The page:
Saturday, December 05, 2009

Call Me Jack (What's in a name?)


Jack in Hilo
Photo by Dar

Having a name is odd. Our first bit of identity is chosen before or right at the moment of coming into being. Why don't we get to create it later, the way we do our religion-- Oh wait, most of us get immersed in that right away too. Yet, the latter is easily enough altered, not stamped on our birth certificate, forever.

So, call me Jack, the name my parents gave me. Call me a Savannah boy, since I was born there and lived there until I went to college. That's how one starts, right? The colleges certainly are an essential part of my identity-- here's the list: U.Va., Sewanee, Tulane, Emory University are the major ones. Left Va. for Sewanee in order to change majors (math to philosophy) and for reasons of love and sexual identity. Degrees? B.A., M.A., M.Ln., Ph.D. in Philosophy (Tulane). My Doctoral Dissertation was on the Philosophy of Art

(http://zonetotal.blogspot.com/2009/12/my-doctoral-dissertation-cited.html) and My Master's Thesis was on D.H. Lawrence, whose homes I visited in Taos, NM, Hampstead Heath, north of London, Land's End in Cornwall, and Lake Chapala, Mexico.

Suffice it to say that in the areas of literature and philosophy my interests range from Shakespeare to the Beats, and from Plato, Descartes and Berkeley, to the existentialists, especially Sartre and Simone de Beauvoir. Oh, there are others too: the Romantic poets to Michel Foucault. And that doesn't even touch on the art and artists I love...

I've had a long career in teaching and librarianship: Two universities, two art colleges, two high schools, and the High Museum of Art along with other oddities like Law Librarian at the Georgia State University Law School. Teaching for 17 years at the Atlanta College of Art was especially rewarding. During those years I wrote articles and reviews for Art Papers, and other publications. I met wonderful students who are still making art today. Kara Walker took two of my classes. And many students and colleagues are now among my Facebook friends.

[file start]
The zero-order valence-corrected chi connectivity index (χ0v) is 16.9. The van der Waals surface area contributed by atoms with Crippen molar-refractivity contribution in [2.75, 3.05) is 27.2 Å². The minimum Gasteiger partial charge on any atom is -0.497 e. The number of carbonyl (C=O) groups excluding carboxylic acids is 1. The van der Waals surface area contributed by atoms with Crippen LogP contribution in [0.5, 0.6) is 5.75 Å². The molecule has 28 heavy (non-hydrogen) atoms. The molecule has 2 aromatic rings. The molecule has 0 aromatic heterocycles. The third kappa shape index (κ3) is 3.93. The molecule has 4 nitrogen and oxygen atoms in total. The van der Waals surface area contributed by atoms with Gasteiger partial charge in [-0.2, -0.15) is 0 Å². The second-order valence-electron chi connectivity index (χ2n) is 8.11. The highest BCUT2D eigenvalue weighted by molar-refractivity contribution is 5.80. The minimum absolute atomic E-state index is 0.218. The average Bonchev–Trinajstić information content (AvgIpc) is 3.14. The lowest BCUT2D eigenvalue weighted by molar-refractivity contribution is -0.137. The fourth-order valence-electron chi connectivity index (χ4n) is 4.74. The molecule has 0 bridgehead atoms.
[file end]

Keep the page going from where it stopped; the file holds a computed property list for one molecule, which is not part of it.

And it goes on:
It was also during this time that I collected much of the art I now own, the Larry Connatser paintings, for instance, and the photographs of my friend Paula Gately Tillman.

Since the age of 18 I have kept journals. My first trip to Europe in 1970 was as formative as any college course. I spent three months there, writing Journal 5, traveling by Eurail pass, soaking up art and history as never before. This blog is testament to how much I love Europe and have continued to bask in the culture and civilization there.

This is not the place for the history of my relationships and the back and forth I did, like the train trips in Europe from country to country, across the landscapes, bodyscapes of sexuality. Suffice it to say, I was every inch a Hippie in the 70's and thank Dionysus for it. Savannah, New Orleans, Mexico, and San Francisco, with frequent jaunts to New York and New England, were my playgrounds and home during the 70s. Those were the days of meeting Allen Ginsberg, W.S. Merwin, and Lawrence Ferlinghetti-- the time when I met the wonderful actor and my close friend, Joe Mydell.

Today, I am married to a man, my husband  Darryl Gossett. We have a nexus of relationships with others. Our travels and life together fill many of the pages of this Blog. He is a talented editor and writer. we have  lived in our townhouse in Atlanta 18 years. My aim now is to shift from critical writing to more creative writing, such as my "Art Memo" and several reviews in The Gay and Lesbian Review, Worldwide, (another link to the essay is here: click). I plan to continue writing poetry, and to create a photographic vision in sync with my writing, as in my other blog: Apricots.

But enough about me...

Here's to my friends and loved ones: 


To the chief intensity: the crown of these
Is made of love and friendship, and sits high
Upon the forehead of humanity.



Keats-- Endymion.

Jack


note: this was written 4 years ago. Quite a lot has happened since then; but the vector is the same. The photographs of the people in my life (above) reveal much, confirming Sartre's and de Beauvoir's views of the importance of   Le Regard...

Jameson 7/13












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